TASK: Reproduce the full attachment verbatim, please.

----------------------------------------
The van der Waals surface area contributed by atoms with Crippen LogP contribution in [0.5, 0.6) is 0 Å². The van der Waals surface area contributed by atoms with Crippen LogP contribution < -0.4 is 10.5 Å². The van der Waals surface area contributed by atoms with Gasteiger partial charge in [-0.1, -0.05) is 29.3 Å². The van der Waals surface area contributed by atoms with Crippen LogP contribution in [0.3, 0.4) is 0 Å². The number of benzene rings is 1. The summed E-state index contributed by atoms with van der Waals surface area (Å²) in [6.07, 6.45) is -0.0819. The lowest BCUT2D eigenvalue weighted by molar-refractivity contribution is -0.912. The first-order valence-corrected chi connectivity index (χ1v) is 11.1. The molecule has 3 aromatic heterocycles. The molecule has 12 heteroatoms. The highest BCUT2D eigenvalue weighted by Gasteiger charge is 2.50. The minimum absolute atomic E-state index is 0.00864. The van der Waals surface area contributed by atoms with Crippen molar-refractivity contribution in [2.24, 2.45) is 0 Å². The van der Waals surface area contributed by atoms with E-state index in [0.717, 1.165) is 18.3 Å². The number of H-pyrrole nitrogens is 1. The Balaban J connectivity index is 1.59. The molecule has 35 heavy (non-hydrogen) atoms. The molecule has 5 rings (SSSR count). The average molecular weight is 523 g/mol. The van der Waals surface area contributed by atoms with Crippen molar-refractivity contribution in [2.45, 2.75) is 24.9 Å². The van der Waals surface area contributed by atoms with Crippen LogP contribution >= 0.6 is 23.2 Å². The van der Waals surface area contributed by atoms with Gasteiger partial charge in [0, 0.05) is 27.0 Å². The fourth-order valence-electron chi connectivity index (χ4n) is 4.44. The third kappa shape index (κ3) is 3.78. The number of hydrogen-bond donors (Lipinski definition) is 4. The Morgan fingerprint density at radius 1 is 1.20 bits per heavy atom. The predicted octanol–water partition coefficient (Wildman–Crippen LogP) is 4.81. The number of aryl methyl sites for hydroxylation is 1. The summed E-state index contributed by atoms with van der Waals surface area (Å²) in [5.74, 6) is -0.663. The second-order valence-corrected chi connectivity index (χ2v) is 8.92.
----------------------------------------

The van der Waals surface area contributed by atoms with Crippen LogP contribution in [0.5, 0.6) is 0 Å². The van der Waals surface area contributed by atoms with Crippen LogP contribution < -0.4 is 10.5 Å². The van der Waals surface area contributed by atoms with Gasteiger partial charge in [-0.1, -0.05) is 29.3 Å². The van der Waals surface area contributed by atoms with Crippen LogP contribution in [0.3, 0.4) is 0 Å². The number of benzene rings is 1. The summed E-state index contributed by atoms with van der Waals surface area (Å²) in [6.07, 6.45) is -0.0819. The lowest BCUT2D eigenvalue weighted by molar-refractivity contribution is -0.912. The first-order valence-corrected chi connectivity index (χ1v) is 11.1. The molecule has 3 aromatic heterocycles. The molecule has 12 heteroatoms. The highest BCUT2D eigenvalue weighted by Gasteiger charge is 2.50. The minimum absolute atomic E-state index is 0.00864. The van der Waals surface area contributed by atoms with Crippen molar-refractivity contribution in [2.24, 2.45) is 0 Å². The van der Waals surface area contributed by atoms with E-state index in [0.717, 1.165) is 18.3 Å². The number of H-pyrrole nitrogens is 1. The Balaban J connectivity index is 1.59. The molecule has 35 heavy (non-hydrogen) atoms. The molecule has 5 rings (SSSR count). The average molecular weight is 523 g/mol. The van der Waals surface area contributed by atoms with Crippen molar-refractivity contribution in [2.45, 2.75) is 24.9 Å². The van der Waals surface area contributed by atoms with Crippen LogP contribution >= 0.6 is 23.2 Å². The van der Waals surface area contributed by atoms with Gasteiger partial charge in [0, 0.05) is 27.0 Å². The fourth-order valence-electron chi connectivity index (χ4n) is 4.44. The third kappa shape index (κ3) is 3.78. The number of hydrogen-bond donors (Lipinski definition) is 4. The Morgan fingerprint density at radius 1 is 1.20 bits per heavy atom. The predicted octanol–water partition coefficient (Wildman–Crippen LogP) is 4.81. The number of aryl methyl sites for hydroxylation is 1. The summed E-state index contributed by atoms with van der Waals surface area (Å²) in [5.74, 6) is -0.663. The second-order valence-corrected chi connectivity index (χ2v) is 8.92.